growth retardation), hydrops, ascites, pericardial effusion, pleural effusion, skin edema, hyperechogenic bowel, hepatomegaly/ splenomegaly; and (iii) placental abnormalities, i.e liver calciﬁcations, placentomegaly, poly/oligo/anhydramnios. Cerebral US data collected at a mean gestational age of 25 weeks in HCMV-infected fetuses were compared with fetal MR imaging, and the latter showed a higher sensitivity in predicting symptomatic infection (83% vs 33%) . Recently, the pattern of neurodevelopmental injury as a function of timing of acquisition of brain infection in utero was summarized by Lanari et al. ; the results suggest that gestational age at the time of maternal infection is an important factor in the risk for cerebral damage. 2.2. Diagnosis of neonatal infection Diagnosis of HCMV infection at birth relies on rapid virus isolation in tissue culture from urine in the ﬁrst three weeks of life. Today, real-time PCR technology is preferred as it is more sensitive, standardized and less labour- and resource-intensive than tissue culture methods. The saliva PCR assay has been proposed for HCMV screening in newborns, since urine samples are more diﬃcult to collect than saliva samples . However, positive saliva results should be conﬁrmed with PCR on urine due to possible maternal milk-contamination. In HCMV-infected newborns, it is recommended to collect blood samples for detection of antigenaemia, DNAemia, and IgM (sensitivity 46.0%, 98.6%, 54.0%, respectively). PCR testing of dried blood spots (DBS) (routinely obtained in all infants), has been proposed for the diagnosis of congenital HCMV infection. However, in a recent large-scale newborn screening study, this approach identiﬁed infants with congenital HCMV infection with a sensitivity of only 34.4% . Thus, PCR DBS testing might be useful to retrospectively diagnose unexplained infections not investigated within the ﬁrst three weeks of life. 2.3. Prognostic markers of symptomatic congenital infection 2.3.1. Gestational age at maternal infection The risk of vertical transmission and clinical outcome with reference to gestational age at maternal infection has been investigated by several groups [6–8]. Transmission varied between 8.3 and 16.7% in preconceptional infections; between 30.8 and 34.5% in periconceptional infections; between 30.1 and 42.2% in ﬁrst trimester infections; between 38.2 and 44.1% in second trimester infections; and between 64.1 and 73.3% in third trimester infections. Thus, it is crucial for counseling to discriminate between preconceptional and maternal infection during pregnancy. Most importantly, the incidence of symptomatic congenital infection was found to be inﬂuenced by gestational age at the time of maternal infection. In our experience, preconceptional infections seem to be invariably subclinical, while in periconceptional infections 33.3% of infected neonates; in ﬁrst trimester infection 25.5%; in second trimester infection 14.3%; and in third trimester infection 8% were symptomatic at birth. Thus, parents should be reassured in preconceptional and late infections during pregnancy, while prenatal diagnosis and counseling should be offered in the presence of earlier infections, which are associated with a higher risk of serious HCMV-associated pathologies. 2.3.2. Amniotic ﬂuid and fetal blood Detection of viral DNA in AF is the gold-standard for documenting HCMV intrauterine transmission, and viral load levels in AF have been advocated to distinguish between symptomatic and asymptomatic fetuses. Although the difference reached statistical signiﬁcance (9.8×105 HCMV DNA copies/mL in asymptomatic and 3.7×106 HCMV DNA copies/mL in symptomatic fetuses, P=0.030),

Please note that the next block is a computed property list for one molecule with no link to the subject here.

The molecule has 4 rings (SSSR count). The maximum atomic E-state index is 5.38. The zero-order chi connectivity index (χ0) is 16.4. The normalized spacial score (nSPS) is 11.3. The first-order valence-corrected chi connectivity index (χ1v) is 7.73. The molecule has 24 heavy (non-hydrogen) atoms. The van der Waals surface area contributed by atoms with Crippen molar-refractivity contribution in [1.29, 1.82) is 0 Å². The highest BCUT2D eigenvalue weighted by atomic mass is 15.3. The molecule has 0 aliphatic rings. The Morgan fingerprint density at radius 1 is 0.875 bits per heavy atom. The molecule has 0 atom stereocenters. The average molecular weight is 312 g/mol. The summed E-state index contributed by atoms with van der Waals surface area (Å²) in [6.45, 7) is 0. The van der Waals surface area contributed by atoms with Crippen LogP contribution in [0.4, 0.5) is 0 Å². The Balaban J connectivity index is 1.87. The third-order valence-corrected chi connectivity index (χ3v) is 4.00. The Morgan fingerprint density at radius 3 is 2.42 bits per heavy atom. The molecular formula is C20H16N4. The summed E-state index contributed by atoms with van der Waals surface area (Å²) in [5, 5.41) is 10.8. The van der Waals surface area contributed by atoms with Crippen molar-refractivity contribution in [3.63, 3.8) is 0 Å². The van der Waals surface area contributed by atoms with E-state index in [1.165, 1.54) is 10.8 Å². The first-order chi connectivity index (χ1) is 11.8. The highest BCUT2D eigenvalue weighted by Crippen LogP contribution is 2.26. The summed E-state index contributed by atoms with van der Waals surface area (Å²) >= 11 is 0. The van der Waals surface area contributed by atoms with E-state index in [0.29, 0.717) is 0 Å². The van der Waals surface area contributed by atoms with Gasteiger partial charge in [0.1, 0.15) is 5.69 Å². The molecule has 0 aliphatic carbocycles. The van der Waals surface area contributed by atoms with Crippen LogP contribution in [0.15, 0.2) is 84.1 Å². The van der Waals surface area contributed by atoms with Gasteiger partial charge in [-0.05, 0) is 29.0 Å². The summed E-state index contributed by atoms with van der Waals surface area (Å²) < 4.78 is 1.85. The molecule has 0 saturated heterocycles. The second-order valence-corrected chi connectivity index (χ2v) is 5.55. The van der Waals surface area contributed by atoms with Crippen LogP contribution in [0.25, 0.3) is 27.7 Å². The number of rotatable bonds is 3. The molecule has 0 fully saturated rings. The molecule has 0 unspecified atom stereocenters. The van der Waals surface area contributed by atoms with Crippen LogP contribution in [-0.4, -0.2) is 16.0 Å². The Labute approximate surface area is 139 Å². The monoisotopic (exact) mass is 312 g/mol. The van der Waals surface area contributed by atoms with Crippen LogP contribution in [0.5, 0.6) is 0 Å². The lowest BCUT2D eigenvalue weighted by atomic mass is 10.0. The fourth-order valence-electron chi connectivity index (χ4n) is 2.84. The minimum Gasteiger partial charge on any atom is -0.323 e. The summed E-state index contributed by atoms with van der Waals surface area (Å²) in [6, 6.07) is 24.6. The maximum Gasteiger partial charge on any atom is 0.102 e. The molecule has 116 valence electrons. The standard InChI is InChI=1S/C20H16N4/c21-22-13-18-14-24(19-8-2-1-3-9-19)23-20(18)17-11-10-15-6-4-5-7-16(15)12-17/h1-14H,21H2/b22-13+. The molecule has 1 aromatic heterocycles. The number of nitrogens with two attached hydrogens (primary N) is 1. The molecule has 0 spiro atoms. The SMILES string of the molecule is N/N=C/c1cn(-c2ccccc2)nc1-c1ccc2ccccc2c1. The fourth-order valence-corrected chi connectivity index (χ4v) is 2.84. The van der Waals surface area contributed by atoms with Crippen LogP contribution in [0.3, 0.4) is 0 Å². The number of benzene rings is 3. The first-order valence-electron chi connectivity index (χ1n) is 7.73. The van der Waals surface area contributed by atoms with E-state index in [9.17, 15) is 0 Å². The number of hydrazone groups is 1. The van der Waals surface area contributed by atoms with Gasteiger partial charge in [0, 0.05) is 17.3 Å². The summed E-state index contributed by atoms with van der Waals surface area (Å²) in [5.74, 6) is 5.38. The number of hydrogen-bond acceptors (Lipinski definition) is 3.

a great overlap between HCMV DNA values in the two groups was observed (9). As far as it is presently known, only very low viral DNA load levels in AF (≤103 HCMV DNA copies/mL) may predict a good prognosis. Since predictive cutoff values suffer from inter- and intralaboratory variations, expression of HCMV DNA load in UI/mL would be a step forward in standardization of molecular assays. Biochemical fetal blood parameters, such as thrombocytopenia (platelet count 80 IU/mL), direct bilirubin (>4 mg/dL), and β2-microglobulin levels (>5 mg/L) have been associated with a poor outcome. More recently, virological markers such as antigenaemia, viraemia, DNAemia, and HCMV-speciﬁc IgM antibody have been evaluated in FB, along with biochemical and haematological parameters to identify fetal cord blood prognostic markers of symptomatic congenital HCMV infection. For each fetal blood marker with a signiﬁcant difference between asymptomatic and symptomatic fetuses, a cutoff with the highest sensitivity and speciﬁcity was selected and the relevant AUC was calculated. The results of this study showed that a combination of 3 out of 4 altered markers, i.e β2-microglobulin (≥11.5 mg/L), platelet count (≤50,000/μL), IgM ratio (>3.0) and DNAemia (>30,000 copies/mL blood) had a PPV of 100% and a NPV of 93.8% . Since these ﬁndings were published, both β2-microglobulin, platelet count, IgM ratio and DNA load in FB have been investigated prospectively to validate an algorithm to predict an unfavourable fetal outcome. In parallel, MR imaging was utilized to predict neonatal outcome (Table 1). 2.3.3. Neonatal blood The prognostic value of HCMV DNA load and IgM levels in blood has been investigated by several groups [10,11]. Congenital symptomatic infections were consistently associated with a higher blood viral DNA load at birth. However, a great overlap of values between symptomatic and asymptomatic newborns makes parental counseling quite diﬃcult. In fact, while